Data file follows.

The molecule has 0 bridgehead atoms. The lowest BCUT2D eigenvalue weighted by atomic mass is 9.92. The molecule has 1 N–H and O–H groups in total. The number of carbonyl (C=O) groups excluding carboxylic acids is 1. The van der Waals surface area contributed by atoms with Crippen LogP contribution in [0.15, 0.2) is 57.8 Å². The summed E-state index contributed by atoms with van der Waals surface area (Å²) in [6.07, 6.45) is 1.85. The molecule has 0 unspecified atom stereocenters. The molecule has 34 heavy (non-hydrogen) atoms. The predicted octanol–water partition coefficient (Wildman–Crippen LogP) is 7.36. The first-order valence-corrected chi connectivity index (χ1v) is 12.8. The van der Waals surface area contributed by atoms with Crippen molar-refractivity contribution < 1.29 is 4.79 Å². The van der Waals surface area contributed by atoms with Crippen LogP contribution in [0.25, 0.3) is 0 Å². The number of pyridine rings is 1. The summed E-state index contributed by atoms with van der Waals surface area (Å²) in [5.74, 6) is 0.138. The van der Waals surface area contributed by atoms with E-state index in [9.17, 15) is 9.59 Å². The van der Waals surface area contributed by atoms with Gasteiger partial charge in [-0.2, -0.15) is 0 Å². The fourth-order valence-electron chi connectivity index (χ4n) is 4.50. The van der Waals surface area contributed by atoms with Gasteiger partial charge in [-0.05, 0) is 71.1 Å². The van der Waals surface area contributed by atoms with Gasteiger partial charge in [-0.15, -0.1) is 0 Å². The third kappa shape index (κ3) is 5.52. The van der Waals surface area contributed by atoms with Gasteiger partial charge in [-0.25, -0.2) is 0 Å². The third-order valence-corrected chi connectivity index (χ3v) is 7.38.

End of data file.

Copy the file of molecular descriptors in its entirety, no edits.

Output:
The molecule has 0 bridgehead atoms. The lowest BCUT2D eigenvalue weighted by atomic mass is 9.92. The molecule has 1 N–H and O–H groups in total. The number of carbonyl (C=O) groups excluding carboxylic acids is 1. The van der Waals surface area contributed by atoms with Crippen LogP contribution in [0.15, 0.2) is 57.8 Å². The summed E-state index contributed by atoms with van der Waals surface area (Å²) in [6.07, 6.45) is 1.85. The molecule has 0 unspecified atom stereocenters. The molecule has 34 heavy (non-hydrogen) atoms. The predicted octanol–water partition coefficient (Wildman–Crippen LogP) is 7.36. The first-order valence-corrected chi connectivity index (χ1v) is 12.8. The van der Waals surface area contributed by atoms with Crippen molar-refractivity contribution < 1.29 is 4.79 Å². The van der Waals surface area contributed by atoms with Crippen LogP contribution in [0.25, 0.3) is 0 Å². The number of pyridine rings is 1. The summed E-state index contributed by atoms with van der Waals surface area (Å²) in [5.74, 6) is 0.138. The van der Waals surface area contributed by atoms with E-state index in [9.17, 15) is 9.59 Å². The van der Waals surface area contributed by atoms with Gasteiger partial charge in [-0.2, -0.15) is 0 Å². The fourth-order valence-electron chi connectivity index (χ4n) is 4.50. The van der Waals surface area contributed by atoms with Gasteiger partial charge in [-0.05, 0) is 71.1 Å². The van der Waals surface area contributed by atoms with Gasteiger partial charge in [-0.15, -0.1) is 0 Å². The third kappa shape index (κ3) is 5.52. The van der Waals surface area contributed by atoms with Gasteiger partial charge in [-0.25, -0.2) is 0 Å². The third-order valence-corrected chi connectivity index (χ3v) is 7.38.